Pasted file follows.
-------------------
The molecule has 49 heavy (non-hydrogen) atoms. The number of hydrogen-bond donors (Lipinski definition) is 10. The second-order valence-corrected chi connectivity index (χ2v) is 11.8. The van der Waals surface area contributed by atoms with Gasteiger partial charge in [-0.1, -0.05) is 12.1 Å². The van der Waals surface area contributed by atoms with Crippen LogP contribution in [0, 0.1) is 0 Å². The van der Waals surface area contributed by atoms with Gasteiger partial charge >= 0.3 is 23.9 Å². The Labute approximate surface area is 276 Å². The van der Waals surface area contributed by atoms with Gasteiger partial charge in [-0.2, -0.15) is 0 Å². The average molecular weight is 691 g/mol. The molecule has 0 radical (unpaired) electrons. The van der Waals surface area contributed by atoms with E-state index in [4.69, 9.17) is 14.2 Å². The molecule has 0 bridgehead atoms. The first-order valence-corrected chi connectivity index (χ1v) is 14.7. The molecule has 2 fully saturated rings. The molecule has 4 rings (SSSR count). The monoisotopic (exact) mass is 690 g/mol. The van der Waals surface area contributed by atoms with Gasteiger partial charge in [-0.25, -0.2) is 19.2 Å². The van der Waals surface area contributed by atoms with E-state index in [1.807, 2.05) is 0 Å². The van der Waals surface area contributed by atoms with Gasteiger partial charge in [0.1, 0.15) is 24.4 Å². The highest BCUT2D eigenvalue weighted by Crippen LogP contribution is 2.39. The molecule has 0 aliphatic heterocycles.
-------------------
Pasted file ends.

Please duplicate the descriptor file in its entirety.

The molecule has 49 heavy (non-hydrogen) atoms. The number of hydrogen-bond donors (Lipinski definition) is 10. The second-order valence-corrected chi connectivity index (χ2v) is 11.8. The van der Waals surface area contributed by atoms with Gasteiger partial charge in [-0.1, -0.05) is 12.1 Å². The van der Waals surface area contributed by atoms with Crippen LogP contribution in [0, 0.1) is 0 Å². The van der Waals surface area contributed by atoms with Gasteiger partial charge >= 0.3 is 23.9 Å². The Labute approximate surface area is 276 Å². The van der Waals surface area contributed by atoms with Gasteiger partial charge in [-0.2, -0.15) is 0 Å². The average molecular weight is 691 g/mol. The molecule has 0 radical (unpaired) electrons. The van der Waals surface area contributed by atoms with E-state index in [4.69, 9.17) is 14.2 Å². The molecule has 0 bridgehead atoms. The first-order valence-corrected chi connectivity index (χ1v) is 14.7. The molecule has 2 fully saturated rings. The molecule has 4 rings (SSSR count). The monoisotopic (exact) mass is 690 g/mol. The van der Waals surface area contributed by atoms with Gasteiger partial charge in [-0.25, -0.2) is 19.2 Å². The van der Waals surface area contributed by atoms with E-state index in [1.807, 2.05) is 0 Å². The van der Waals surface area contributed by atoms with Gasteiger partial charge in [0.1, 0.15) is 24.4 Å². The highest BCUT2D eigenvalue weighted by Crippen LogP contribution is 2.39. The molecule has 0 aliphatic heterocycles.